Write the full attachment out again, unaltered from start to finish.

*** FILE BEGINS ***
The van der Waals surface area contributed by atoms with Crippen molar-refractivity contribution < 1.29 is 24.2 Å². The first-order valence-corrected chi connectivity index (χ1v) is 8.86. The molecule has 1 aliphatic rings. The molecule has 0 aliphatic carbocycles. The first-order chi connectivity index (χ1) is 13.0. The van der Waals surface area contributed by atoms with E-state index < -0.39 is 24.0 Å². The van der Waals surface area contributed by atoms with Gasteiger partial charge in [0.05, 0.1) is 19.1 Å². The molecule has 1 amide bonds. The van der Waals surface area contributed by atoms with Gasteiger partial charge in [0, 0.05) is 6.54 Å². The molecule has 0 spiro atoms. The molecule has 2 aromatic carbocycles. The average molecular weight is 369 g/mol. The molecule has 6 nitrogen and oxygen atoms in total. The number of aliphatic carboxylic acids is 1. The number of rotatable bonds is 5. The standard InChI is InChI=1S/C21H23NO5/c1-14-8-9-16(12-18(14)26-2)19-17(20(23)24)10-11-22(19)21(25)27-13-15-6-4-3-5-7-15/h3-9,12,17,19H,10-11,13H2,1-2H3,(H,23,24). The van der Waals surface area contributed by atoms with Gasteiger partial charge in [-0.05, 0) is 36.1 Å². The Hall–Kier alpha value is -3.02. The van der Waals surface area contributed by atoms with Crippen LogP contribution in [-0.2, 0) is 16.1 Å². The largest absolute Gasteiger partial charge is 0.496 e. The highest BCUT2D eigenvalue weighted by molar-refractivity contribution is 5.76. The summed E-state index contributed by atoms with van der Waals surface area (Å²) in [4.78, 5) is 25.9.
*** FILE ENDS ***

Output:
The van der Waals surface area contributed by atoms with Crippen molar-refractivity contribution < 1.29 is 24.2 Å². The first-order valence-corrected chi connectivity index (χ1v) is 8.86. The molecule has 1 aliphatic rings. The molecule has 0 aliphatic carbocycles. The first-order chi connectivity index (χ1) is 13.0. The van der Waals surface area contributed by atoms with E-state index < -0.39 is 24.0 Å². The van der Waals surface area contributed by atoms with Gasteiger partial charge in [0.05, 0.1) is 19.1 Å². The molecule has 1 amide bonds. The van der Waals surface area contributed by atoms with Gasteiger partial charge in [0, 0.05) is 6.54 Å². The molecule has 0 spiro atoms. The molecule has 2 aromatic carbocycles. The average molecular weight is 369 g/mol. The molecule has 6 nitrogen and oxygen atoms in total. The number of aliphatic carboxylic acids is 1. The number of rotatable bonds is 5. The standard InChI is InChI=1S/C21H23NO5/c1-14-8-9-16(12-18(14)26-2)19-17(20(23)24)10-11-22(19)21(25)27-13-15-6-4-3-5-7-15/h3-9,12,17,19H,10-11,13H2,1-2H3,(H,23,24). The van der Waals surface area contributed by atoms with Gasteiger partial charge in [-0.05, 0) is 36.1 Å². The Hall–Kier alpha value is -3.02. The van der Waals surface area contributed by atoms with Crippen LogP contribution in [-0.2, 0) is 16.1 Å². The largest absolute Gasteiger partial charge is 0.496 e. The highest BCUT2D eigenvalue weighted by molar-refractivity contribution is 5.76. The summed E-state index contributed by atoms with van der Waals surface area (Å²) in [4.78, 5) is 25.9.